The same day at 10.30
a.m. Sunil Kumar Mohanto lodged a complaint of loss of goods at the Maurice
Nagar Police Station. In his complaint Mohanto says that original papers
of five persons with vision impairment, Rs.40,000/- belonging to the Progressive
Welfare Forum of the Blind (PWFB), two gas cylinders, two gas stoves,
the tent, 120 blankets, clothes, and other personal goods of persons sitting
on dharna and relay hunger strike, were missing. Mohanto in his complaint
asked for police help in retrieving the lost goods and tent from the university
authorities and pitching of the tent at the venue of dharna. As the police
showed no inclination to restore status quo he called the members and
supporters of Progressive Welfare Forum for the Blind to hold a meeting
to chalk out future course of action.
The team also visited
the Maurice Nagar Police Station to meet the Investigating Officer, Mr.
Manoj Kumar Tyagi on 11.01.2002 and thereafter tried to contact him on
phone. However, in spite of our repeated attempts the team was not able
to contact him.
In the meeting, they
sought 15 days time for discussions. On the 16th day, they again called
Sunil Mohanto. He was told that there is ban on fresh recruitments; and
hence their main demands could not be met. Mohanto says that he showed
them the Ministry of Finance, Department of Expenditure (E-Coord. (l))
branch letter dated, 21st June 2000, saying that it has been decided to
exempt the vacancies to be filled up by the persons with disabilities
from the applicability of ban order cited above. He also showed them a
letter given by Professor S.K. Sinha, (on 26.08.1996) the then Dean, Students
Welfare Delhi University assuring them to fulfill the promises made by
the University authorities as soon as possible. However, the University
authorities ceased all negotiations with them. The PWFB intensified their
struggle by resorting to relay hunger strike (from 27.10.02) and blocking
the road in the campus. During 65 days of their dharna and relay hunger
strike the Vice Chancellor never thought it important to talk to them.
On enquiry they were told that they are there for the security of the tent. These people started dismantling the tent on 22nd December around 6.30 a.m., injuring five of its occupants. In his complaint to the police, Mohanto says that original papers of five persons with vision impairment, Rs.40000/- belonging to PWFB, two gas cylinders, two gas stoves, the tent, 120 blankets, clothes, and other personal goods of persons sitting on dharna and relay hunger strike there were seized by the University authorities. Mohanto in his complaint asked for the police help in retrieving the goods and tent from the university authorities and pitching of the tent at the venue of dharna. However, Mr. S.C. Sharma, the Estate Officer denied the charges. He told the team that all the protesters voluntarily left the tent. However, in the zeal of explaining his and the University's 'sympathetic' attitude towards them he confessed that one of the protestors had complained of the loss of his flute, which was traced and given to him. Similarly another protester had complained of loss of his original certificates etc. The envelope containing these original papers, it was claimed, was traced and given to him. This narration of the Estate Officer proved that force was used to evict the protestors.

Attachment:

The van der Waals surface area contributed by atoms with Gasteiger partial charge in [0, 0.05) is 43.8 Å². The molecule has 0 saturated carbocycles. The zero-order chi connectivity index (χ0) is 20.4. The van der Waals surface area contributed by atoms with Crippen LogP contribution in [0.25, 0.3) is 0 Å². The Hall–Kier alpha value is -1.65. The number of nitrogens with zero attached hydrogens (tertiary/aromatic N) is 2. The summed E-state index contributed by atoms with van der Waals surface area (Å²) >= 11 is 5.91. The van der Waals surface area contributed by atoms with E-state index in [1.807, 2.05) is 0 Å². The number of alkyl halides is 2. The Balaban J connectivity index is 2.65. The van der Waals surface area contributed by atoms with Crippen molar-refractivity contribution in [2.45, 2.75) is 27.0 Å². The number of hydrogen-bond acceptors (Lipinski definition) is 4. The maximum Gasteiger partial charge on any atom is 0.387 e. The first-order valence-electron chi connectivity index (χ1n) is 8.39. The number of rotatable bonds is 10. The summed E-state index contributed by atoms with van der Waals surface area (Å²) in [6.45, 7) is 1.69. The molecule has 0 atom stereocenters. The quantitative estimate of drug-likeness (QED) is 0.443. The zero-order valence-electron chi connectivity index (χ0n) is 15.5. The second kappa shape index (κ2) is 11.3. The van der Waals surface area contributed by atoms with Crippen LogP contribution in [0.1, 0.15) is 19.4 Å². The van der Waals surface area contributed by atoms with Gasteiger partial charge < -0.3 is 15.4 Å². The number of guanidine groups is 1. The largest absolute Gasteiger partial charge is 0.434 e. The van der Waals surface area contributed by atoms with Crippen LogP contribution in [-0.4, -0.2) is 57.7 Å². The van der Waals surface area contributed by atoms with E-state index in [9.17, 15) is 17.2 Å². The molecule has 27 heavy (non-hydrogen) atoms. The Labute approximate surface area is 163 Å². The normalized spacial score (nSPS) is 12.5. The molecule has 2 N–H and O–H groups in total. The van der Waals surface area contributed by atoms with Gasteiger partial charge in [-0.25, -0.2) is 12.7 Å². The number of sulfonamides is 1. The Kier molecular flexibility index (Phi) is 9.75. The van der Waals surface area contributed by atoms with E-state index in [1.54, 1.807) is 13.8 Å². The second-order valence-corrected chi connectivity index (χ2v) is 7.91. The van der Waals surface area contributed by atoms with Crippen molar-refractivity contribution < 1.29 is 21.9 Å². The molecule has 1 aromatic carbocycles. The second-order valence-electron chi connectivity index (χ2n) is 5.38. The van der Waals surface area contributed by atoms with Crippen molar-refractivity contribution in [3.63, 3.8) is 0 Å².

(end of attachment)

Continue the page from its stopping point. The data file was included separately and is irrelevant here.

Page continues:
Thus, the protesters' charge that they were forced to leave the dharna site (in under garments) was correct. They were not even allowed to wear their clothes and shoes, laments Mohanto. At 10:00 a.m., he along with members of All India Students Association went to Maurice Nagar police station to lodge an FIR. He requested police help for retrieval of the tent and other goods and also the pitching of the tent at the dharna site. Additionally, the MLC of the injured had to be done. However, the SHO, expressed her helplessness. She did not agree to come to the dharna site and instead sent one of her Constable Mr. Razaak to the dharna site. Disparate, Mohanto called all the members and sympathizers of PWFB to come for a meeting to plan future course of action. As the members, friends, and sympathizers assembled at Patel Chest they were surrounded by the police.